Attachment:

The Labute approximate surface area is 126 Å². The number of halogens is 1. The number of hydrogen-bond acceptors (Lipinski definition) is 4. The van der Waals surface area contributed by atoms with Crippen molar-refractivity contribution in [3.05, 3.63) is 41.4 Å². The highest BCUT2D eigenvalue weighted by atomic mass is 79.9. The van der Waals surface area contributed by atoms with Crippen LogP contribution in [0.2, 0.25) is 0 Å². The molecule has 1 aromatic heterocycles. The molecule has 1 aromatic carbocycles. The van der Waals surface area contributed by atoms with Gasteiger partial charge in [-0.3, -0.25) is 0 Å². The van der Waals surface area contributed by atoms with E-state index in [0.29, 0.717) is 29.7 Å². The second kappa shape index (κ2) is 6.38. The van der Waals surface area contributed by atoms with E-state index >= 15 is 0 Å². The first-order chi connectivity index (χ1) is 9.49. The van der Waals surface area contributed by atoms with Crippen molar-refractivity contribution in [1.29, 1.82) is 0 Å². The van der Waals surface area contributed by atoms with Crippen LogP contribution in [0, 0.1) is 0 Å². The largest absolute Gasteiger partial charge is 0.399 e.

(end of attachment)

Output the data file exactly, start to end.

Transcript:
The Labute approximate surface area is 126 Å². The number of halogens is 1. The number of hydrogen-bond acceptors (Lipinski definition) is 4. The van der Waals surface area contributed by atoms with Crippen molar-refractivity contribution in [3.05, 3.63) is 41.4 Å². The highest BCUT2D eigenvalue weighted by atomic mass is 79.9. The van der Waals surface area contributed by atoms with Crippen LogP contribution in [0.2, 0.25) is 0 Å². The molecule has 1 aromatic heterocycles. The molecule has 1 aromatic carbocycles. The van der Waals surface area contributed by atoms with Gasteiger partial charge in [-0.3, -0.25) is 0 Å². The van der Waals surface area contributed by atoms with E-state index in [0.29, 0.717) is 29.7 Å². The second kappa shape index (κ2) is 6.38. The van der Waals surface area contributed by atoms with E-state index >= 15 is 0 Å². The first-order chi connectivity index (χ1) is 9.49. The van der Waals surface area contributed by atoms with Crippen molar-refractivity contribution in [1.29, 1.82) is 0 Å². The van der Waals surface area contributed by atoms with Crippen LogP contribution in [0, 0.1) is 0 Å². The largest absolute Gasteiger partial charge is 0.399 e.